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The Peking Letter: A Novel of the Chinese Civil War

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ISBN 10: 1891620355 / ISBN 13: 9781891620355
Used Condition: Good
From Goodwill Industries of Central Indiana (Indianapolis, IN, U.S.A.)

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Title: The Peking Letter: A Novel of the Chinese ...

Book Condition:Good

About this title

Synopsis:

From the well-known New York Times correspondent who brought the Chinese Revolution alive to Americans in the 1940s, a thrilling debut novel of the burgeoning love affair between a young American intelligence agent obsessed with ancient China and a rebellious young Communist, set against the backdrop of China at the height of the civil war.. The Peking Letter is Seymour Toppings remarkable recreation of China on the eve of revolution. Torn by his infatuation for a saucy Chinese student with Communist sympathies, CIA agent Eric Jensen finds himself thrust into the epicenter of the Chinese Revolution. With the eye of a seasoned journalist, Topping shows us the details of a civilization in peril: the inside of upscale brothels and traditional pleasure houses, the corridors of military compounds, and the quiet inner chambers of Buddhist temples. The Peking Letter is Seymour Toppings remarkable recreation of China on the eve of revolution. Torn by his infatuation for a saucy Chinese student with Communist sympathies, a CIA agent, Eric Jensen, finds himself thrust into the epicenter of the Chinese Revolution.Topping takes the reader to the sites he covered as a young correspondent for the New York Times the streets of Nanking under siege, the trenches outside the sacked city of Peking. With the eye of a seasoned journalist, he shows us the details of a civilization in peril: the inside of upscale brothels and traditional pleasure houses, the corridors of military compounds, and the quiet inner chambers of Buddhist temples.Toppings panoramic picture of revolutionary China is both a love story, and a remarkable view of a society on the brink of social and cultural transformation.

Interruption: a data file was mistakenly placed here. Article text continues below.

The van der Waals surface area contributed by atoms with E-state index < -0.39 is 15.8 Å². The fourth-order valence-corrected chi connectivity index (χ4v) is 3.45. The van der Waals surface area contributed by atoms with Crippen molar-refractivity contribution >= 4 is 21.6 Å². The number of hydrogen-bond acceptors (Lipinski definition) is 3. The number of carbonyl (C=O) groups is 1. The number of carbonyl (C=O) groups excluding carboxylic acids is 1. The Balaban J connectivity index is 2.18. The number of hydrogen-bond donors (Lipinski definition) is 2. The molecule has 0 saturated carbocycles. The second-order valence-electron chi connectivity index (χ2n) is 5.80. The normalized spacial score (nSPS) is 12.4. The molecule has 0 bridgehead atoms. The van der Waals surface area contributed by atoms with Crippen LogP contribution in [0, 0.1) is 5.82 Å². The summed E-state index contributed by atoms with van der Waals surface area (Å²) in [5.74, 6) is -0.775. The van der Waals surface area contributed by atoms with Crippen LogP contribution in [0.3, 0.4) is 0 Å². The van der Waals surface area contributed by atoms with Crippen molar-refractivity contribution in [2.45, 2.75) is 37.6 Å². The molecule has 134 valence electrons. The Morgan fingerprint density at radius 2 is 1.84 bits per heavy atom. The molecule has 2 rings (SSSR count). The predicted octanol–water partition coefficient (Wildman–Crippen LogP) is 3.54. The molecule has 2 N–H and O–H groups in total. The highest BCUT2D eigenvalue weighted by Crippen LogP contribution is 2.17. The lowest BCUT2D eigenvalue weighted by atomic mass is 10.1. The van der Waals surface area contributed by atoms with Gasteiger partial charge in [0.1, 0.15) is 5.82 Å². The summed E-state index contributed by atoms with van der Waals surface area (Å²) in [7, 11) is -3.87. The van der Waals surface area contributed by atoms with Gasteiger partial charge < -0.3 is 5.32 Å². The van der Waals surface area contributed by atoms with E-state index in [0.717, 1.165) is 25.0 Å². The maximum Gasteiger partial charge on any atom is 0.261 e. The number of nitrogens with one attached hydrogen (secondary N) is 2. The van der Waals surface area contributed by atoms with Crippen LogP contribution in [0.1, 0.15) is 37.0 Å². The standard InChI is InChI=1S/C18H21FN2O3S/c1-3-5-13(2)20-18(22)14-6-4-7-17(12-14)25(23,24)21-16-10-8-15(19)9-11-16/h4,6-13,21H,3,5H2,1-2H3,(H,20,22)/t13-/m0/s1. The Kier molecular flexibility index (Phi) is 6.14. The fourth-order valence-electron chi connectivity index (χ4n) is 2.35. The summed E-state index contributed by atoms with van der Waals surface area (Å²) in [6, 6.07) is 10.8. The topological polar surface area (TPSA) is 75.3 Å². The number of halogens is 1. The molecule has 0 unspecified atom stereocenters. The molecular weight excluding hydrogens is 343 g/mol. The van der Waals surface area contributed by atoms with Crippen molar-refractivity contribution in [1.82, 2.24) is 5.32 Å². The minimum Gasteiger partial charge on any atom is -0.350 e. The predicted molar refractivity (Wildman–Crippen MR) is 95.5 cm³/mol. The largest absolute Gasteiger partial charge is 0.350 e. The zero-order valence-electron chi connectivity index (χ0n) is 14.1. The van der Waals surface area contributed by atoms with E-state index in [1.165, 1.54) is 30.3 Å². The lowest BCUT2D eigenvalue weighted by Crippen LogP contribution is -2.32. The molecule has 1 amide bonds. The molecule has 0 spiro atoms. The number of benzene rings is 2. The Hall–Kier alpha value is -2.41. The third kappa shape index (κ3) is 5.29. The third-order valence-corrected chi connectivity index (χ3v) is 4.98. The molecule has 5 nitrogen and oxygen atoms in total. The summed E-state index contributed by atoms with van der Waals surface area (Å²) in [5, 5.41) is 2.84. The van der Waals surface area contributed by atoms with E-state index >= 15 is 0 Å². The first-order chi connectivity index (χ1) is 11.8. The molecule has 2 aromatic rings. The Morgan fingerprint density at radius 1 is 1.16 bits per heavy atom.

Review:

In his author's note, Seymour Topping sets forth the purpose of The Peking Letter: "I offer this novel as an entertainment, yet I dare to hope that its historical perspectives may also help to make China more understandable." One's heart sinks. It's like being asked to eat tofu cheesecake--tastes good, and it's good for you, too! So it comes as a pleasant surprise to find that The Peking Letter is much more than instruction wrapped in potboiler garb. Set in Beijing during the Chinese Civil War, Topping's thriller brings that city vividly to life, down to the last details of food, dress, economics, and philosophy. Few novelists are more qualified to write about this era than Topping, who covered the war for the Associated Press. While most of his characters are imaginary, the ideological battles they engage in are not, and in illuminating the conflicting ideas that beset the city in the late 1940s, Topping does much to make China's current struggles with democracy and capitalism more ... well, understandable.

His hero is Eric Jensen, child of missionaries and passionate student of Taoism and Chinese art. Though he cares more for his studies--and for women and wine--than for politics, the CIA enlists his help in monitoring the city's growing unrest. Meanwhile, Jensen meets Lilian, a beautiful Chinese woman, and finds himself acting as a courier for the Communists, carrying crucial details of negotiations for the Nationalist surrender. Of course, no spy--not even a lusty, Taoist, red-haired foreign devil--can serve two masters, and Jensen finds himself pursued on all sides as he tries to save the woman he loves. Topping handles the twists and turns of this plot with consummate skill, and though he's no groundbreaking stylist, he writes a solid journalist's prose. His characters don't fare quite as well; both Jensen and Lilian come up somewhat short in the psychological-nuance department. But there is ample precedent for such simplicity within this genre, and The Peking Letter enjoys the advantage of its fundamental intelligence. Though the novel wears its historical credentials lightly, it is nonetheless the work of a man who understands China--and its pull on foreigners--better than many historians. --Mary Park

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